Author Topic: Information Security  (Read 922 times)


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Information Security
« on: December 22, 2015, 07:51:21 AM »
I couldn't find a topic for this, and it deserves one.

So, I'm starting this one off with this:  Researchers Solve Juniper Backdoor Mystery; Signs Point to NSA


As someone whose job entails staying on top of things like this, it seriously makes me simultaneously wonder how many more things there are out there just like this, and feel outrage for people who don't understand how incredibly bad intentional back doors in encryption really are.

It just kills me that Ed Snowden is still treated like a criminal by the mainstream press.
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Re: Information Security
« Reply #1 on: December 22, 2015, 11:03:11 AM »
It just kills me that Ed Snowden is still treated like a criminal by the mainstream press.

What bugs me about it . . . and I may have ranted about this before . . . is the improper focus of the story.  The big issue isn't that the NSA spies on us.  The NSA's entire job is to collect all data that they can.  All data.  I once saw an interview with a former NSA exec who said that the NSA spends more money employing professional mathematicians than all US universities combined.  They're not all working on encryption; a lot of them do stochastic analysis of weird shit.  Probably several people at the NSA are doing Heinleinian Year of the Jackpot charts, correlating crop cycles to crop circles to skirt hemlines.

If information is out there, the NSA is going to try to collect it and sort it.  I suppose that to some extent you can limit their budget, but I don't think they care if Congress tells them they can't do whatever.  You look at Carnivore and Omnivore, and it's clear that, no, they're going to collect whatever they literally can collect.  Most of the data they collect . . . is already collected somewhere else.  AT&T's data collection isn't magically more trustworthy.

That's a privacy issue, although it's not necessarily a privacy problem.  Even if the entire US GDP went to the NSA budget, they wouldn't have time to have someone personally spy on everyone, listen to every phone call, monitor our sex toy purchasing habits.  They're going to focus on trends, on buzzwords, etc, and zoom in where they feel they need to.  IF they're doing their jobs.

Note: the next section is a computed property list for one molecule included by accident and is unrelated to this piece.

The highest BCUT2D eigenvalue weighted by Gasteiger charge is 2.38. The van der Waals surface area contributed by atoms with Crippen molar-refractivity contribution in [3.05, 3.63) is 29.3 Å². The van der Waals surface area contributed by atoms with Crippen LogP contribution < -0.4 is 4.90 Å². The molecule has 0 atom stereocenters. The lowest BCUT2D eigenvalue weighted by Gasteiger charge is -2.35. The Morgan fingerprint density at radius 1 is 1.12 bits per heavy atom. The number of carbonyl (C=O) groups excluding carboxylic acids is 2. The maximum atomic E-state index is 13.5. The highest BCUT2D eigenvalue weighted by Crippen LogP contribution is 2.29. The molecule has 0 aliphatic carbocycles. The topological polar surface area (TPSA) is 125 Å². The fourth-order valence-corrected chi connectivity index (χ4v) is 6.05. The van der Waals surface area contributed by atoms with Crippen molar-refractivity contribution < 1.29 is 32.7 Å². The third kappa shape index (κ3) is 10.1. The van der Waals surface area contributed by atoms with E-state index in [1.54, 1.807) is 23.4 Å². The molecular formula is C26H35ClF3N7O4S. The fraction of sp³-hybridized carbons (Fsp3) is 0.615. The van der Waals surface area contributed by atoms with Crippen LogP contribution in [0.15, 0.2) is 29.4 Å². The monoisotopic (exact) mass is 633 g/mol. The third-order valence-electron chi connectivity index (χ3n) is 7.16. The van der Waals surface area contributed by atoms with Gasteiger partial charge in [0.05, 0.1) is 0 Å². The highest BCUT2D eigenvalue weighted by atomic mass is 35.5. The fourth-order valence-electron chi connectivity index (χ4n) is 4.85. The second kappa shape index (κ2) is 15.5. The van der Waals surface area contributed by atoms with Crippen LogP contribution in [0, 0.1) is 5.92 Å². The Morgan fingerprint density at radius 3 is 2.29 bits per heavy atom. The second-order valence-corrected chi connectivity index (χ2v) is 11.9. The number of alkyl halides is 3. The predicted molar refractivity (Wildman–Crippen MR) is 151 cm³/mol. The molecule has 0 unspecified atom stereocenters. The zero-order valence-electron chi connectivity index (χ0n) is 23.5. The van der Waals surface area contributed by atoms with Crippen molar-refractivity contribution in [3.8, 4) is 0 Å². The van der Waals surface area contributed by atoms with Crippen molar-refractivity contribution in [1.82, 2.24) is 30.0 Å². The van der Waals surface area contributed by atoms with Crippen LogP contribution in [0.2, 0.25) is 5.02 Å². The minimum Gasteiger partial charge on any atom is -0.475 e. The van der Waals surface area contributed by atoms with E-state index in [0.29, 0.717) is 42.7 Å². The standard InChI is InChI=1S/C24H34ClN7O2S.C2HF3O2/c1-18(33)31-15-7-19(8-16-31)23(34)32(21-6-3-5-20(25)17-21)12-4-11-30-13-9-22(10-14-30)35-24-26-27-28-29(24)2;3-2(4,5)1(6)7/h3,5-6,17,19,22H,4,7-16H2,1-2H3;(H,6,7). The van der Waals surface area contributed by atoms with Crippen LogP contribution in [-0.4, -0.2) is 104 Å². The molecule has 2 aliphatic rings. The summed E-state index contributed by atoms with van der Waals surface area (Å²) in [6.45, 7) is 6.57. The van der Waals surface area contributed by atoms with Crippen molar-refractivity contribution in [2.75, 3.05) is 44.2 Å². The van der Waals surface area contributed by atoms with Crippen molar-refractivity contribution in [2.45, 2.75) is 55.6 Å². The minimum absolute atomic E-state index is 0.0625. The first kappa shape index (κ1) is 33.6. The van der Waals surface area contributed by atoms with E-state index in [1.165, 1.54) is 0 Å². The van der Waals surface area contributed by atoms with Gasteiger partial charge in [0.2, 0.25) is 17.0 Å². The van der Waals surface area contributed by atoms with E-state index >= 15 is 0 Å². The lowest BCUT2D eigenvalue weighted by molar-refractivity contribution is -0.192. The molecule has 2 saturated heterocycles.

The real problem is the issue of whether they're doing their jobs.  (No offense, NSA people!  It's just the truth.)  Are they abusing their power?  I mean, realistically, how much are they abusing it?  And are they behaving like security experts?

If Snowden could just walk out of there with a ton of classified information . . . then, no, they aren't doing their jobs.  If carefully collected and sorted data can waltz out of the NSA, then they're working for the enemy.  Why should, say, China bother to try to spy on us if they can just get information directly from the NSA? 

Because there's no way Snowden was the first one.  He was the first one to go public.  He was the first one with a conscience.  If he liberated valuable data, then lots of other people have.  They may have sold it to the RNC and DNC.  They may have sold it to China and Russia.  They may have sold it to AT&T and Google.  They may have sold it to lobbyists.  Maybe all of the above.  Probably all of the above.

That's the real scandal with Snowden.  And I don't believe that the NSA purposely gave him false data, or that he's still working for them, or blah blah blah.  It's possible, but it's less likely.